SSL Stripping

Secure Sockets Layer certificates, also known as SSL certificates, are used by most websites nowadays to encrypt the data you provide them with. When your browser displays HTTPS instead of HTTP, it’s a sign that SSL certificates are in place – with the added security often indicated by the presence of a green padlock in your URL bar. HTTP sites are considered so insecure that many browsers will now try to prevent you accessing them at all.

While online retailers and mobile banking services almost always have SSL certificates set up, this doesn’t mean your connection to their webpages is entirely safe from hacking. An attack known as SSL stripping remains a key risk – this being the process whereby a hacker redirects a web user’s activity to an SSL-free proxy server without their knowledge. Your screen will likely still display an HTTPS URL and reassuring green padlock symbol, hiding the fact that your web traffic is being redirected via an unencrypted, easy-to-view connection.

Much like unsecured Wi-Fi, this is a risk you can mitigate by using a VPN. Rather than relying on individual website providers to keep your data secure, you can browse the web through a private tunnel of encryption – so that even if someone redirects your connection, your stream of activity will remain indecipherable.

Mobile Malware

Alongside mobile banking Trojans, a range of other malware formats often find their way onto mobile devices. Though home computers and laptops often come with antivirus packages and other security add-ons, mobile phones and tablets are commonly left exposed.

Malware specifically targeting mobile devices has become a prominent threat to online security, not just in mobile banking but in other areas as well. From malvertising and spyware to typical viruses and rootkits, an infection on your device could come from a malicious email or SMS link, and serve any purpose from draining credit or keylogging, to linking your device with a botnet.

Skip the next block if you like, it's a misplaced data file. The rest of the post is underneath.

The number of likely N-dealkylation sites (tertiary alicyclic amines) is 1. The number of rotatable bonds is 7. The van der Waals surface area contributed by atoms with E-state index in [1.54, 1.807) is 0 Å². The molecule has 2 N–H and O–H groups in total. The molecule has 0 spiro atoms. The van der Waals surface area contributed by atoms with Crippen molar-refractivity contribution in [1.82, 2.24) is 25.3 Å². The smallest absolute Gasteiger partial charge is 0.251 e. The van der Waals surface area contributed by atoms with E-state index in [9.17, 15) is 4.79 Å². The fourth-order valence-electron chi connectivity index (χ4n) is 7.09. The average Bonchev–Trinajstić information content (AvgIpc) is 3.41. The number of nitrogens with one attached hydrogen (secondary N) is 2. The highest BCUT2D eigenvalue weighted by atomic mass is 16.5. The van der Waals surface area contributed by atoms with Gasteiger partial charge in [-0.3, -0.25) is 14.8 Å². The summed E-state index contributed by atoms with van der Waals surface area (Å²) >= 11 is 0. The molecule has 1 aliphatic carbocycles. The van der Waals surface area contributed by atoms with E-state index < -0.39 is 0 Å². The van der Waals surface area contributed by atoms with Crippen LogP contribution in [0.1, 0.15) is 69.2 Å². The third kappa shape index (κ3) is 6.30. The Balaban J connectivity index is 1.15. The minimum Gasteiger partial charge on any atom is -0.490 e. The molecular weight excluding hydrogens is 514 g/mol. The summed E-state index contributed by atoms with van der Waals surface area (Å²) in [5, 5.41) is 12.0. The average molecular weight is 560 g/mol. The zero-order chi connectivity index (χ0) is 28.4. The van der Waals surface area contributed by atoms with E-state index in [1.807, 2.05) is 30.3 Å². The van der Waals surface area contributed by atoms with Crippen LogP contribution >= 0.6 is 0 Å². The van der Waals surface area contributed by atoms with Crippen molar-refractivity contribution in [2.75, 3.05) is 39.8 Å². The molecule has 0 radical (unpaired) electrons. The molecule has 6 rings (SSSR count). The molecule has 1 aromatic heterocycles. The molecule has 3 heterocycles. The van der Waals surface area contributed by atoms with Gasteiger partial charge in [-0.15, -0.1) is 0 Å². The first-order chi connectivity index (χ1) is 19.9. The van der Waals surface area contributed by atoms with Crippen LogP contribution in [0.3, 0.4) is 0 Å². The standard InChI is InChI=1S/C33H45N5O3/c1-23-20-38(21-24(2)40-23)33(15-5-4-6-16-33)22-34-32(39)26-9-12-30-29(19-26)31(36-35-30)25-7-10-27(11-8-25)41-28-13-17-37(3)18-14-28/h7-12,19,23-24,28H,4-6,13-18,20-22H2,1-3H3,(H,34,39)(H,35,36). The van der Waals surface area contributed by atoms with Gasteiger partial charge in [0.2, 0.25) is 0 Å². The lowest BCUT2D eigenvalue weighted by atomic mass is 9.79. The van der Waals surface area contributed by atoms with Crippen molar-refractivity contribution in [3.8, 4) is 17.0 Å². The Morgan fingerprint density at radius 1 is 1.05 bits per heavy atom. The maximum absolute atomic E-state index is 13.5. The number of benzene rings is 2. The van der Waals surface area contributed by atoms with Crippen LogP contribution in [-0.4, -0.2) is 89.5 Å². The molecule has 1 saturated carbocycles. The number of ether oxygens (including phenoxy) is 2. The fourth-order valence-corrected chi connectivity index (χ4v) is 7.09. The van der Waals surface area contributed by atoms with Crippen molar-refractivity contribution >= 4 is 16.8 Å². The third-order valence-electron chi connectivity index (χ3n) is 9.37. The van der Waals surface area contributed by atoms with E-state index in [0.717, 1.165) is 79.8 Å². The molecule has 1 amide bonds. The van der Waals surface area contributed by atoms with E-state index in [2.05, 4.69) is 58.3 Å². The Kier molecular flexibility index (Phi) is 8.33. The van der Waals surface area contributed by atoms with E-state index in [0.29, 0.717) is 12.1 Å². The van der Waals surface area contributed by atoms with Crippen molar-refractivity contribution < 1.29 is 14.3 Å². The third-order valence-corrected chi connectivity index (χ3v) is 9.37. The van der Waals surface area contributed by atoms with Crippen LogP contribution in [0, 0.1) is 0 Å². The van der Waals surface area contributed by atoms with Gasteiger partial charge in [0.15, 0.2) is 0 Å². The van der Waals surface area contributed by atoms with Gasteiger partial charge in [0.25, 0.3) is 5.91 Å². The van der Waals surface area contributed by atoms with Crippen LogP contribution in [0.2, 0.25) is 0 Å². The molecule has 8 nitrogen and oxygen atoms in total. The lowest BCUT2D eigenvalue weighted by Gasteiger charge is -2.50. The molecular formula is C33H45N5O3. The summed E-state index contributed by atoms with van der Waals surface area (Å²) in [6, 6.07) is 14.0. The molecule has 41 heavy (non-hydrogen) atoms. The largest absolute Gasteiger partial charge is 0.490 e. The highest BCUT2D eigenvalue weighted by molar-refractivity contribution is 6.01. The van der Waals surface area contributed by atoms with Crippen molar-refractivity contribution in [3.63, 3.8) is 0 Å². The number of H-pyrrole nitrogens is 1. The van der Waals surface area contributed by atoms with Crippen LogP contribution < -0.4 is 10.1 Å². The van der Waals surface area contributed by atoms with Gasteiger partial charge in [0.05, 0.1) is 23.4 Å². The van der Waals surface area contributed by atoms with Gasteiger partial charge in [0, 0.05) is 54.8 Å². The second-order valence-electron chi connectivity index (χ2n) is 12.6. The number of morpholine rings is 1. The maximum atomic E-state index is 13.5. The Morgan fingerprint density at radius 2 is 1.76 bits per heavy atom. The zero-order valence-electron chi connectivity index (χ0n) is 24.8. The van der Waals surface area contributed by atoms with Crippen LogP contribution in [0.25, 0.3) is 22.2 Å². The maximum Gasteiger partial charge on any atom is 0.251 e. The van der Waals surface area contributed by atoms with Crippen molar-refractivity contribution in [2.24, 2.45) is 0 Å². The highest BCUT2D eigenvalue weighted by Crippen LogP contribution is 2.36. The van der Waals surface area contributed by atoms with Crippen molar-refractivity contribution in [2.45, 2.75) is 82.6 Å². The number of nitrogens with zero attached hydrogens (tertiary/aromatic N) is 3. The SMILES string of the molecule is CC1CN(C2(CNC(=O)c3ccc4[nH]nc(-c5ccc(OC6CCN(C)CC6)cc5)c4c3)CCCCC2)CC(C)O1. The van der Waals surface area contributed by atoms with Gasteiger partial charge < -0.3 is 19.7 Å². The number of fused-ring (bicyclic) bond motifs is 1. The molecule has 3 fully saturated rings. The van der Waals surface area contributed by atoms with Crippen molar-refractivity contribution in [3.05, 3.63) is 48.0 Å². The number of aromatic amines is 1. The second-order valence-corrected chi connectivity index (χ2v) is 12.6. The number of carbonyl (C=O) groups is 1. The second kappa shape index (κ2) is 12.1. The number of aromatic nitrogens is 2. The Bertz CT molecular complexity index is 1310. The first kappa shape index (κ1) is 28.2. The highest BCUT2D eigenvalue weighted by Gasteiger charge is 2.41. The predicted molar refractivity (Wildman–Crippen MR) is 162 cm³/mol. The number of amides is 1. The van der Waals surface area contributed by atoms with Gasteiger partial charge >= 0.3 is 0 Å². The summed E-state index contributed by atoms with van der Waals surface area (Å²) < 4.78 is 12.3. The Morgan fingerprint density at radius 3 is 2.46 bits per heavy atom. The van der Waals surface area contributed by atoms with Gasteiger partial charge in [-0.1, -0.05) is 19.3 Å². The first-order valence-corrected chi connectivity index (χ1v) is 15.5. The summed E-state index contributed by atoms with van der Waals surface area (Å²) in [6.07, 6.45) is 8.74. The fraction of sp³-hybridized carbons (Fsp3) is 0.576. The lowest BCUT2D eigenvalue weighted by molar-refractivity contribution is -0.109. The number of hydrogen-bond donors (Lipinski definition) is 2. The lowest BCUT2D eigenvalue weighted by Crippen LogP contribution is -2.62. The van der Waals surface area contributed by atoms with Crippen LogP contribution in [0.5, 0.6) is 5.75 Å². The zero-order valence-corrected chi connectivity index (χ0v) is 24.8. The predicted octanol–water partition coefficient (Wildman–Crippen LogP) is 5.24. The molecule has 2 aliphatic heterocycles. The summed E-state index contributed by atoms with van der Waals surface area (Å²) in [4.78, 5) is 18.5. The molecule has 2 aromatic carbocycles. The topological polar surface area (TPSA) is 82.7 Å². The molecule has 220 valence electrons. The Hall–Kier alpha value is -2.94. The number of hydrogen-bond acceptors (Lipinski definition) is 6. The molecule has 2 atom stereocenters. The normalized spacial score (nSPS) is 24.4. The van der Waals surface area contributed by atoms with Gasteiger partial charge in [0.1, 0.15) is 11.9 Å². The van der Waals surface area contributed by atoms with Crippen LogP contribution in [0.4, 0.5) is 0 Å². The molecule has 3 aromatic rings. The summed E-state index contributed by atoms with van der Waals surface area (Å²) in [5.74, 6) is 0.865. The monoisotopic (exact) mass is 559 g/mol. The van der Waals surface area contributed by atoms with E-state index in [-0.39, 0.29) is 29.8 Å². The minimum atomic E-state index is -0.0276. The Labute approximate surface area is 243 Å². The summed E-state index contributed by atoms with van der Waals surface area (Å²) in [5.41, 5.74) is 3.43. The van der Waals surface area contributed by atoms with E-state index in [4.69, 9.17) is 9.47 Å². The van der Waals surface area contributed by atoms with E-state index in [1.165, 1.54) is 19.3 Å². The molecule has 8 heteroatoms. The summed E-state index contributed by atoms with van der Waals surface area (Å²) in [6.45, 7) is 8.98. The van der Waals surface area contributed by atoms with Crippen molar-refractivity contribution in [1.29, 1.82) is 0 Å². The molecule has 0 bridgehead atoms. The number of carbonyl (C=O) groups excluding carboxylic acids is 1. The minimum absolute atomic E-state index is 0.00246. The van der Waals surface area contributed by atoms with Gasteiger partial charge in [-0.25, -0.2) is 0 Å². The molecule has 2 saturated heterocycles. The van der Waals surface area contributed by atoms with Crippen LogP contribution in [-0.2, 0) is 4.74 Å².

The easiest way to protect against a mobile malware infection, aside from basics like learning to recognise phishing emails, is to install mobile antivirus and run regular scans.

Even devices which claim to be impenetrable to viruses have fallen foul of attacks, so while some smartphones and other pieces of portable tech may be more secure than others, complacency can still put you at risk.

By using a VPN app, installing defensive mobile antivirus and staying informed on ways to spot suspicious activities, keeping your details safe when banking remotely couldn’t be easier. Simple steps to improve the security of both your device and its connection are all it takes to create extra layers of defence against cyber crime.

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I'm the leader of Techno FAQ. Also an engineering college student with immense interest in science and technology. Other interests include literature, coin collecting, gardening and photography. Always wish to live life like there's no tomorrow.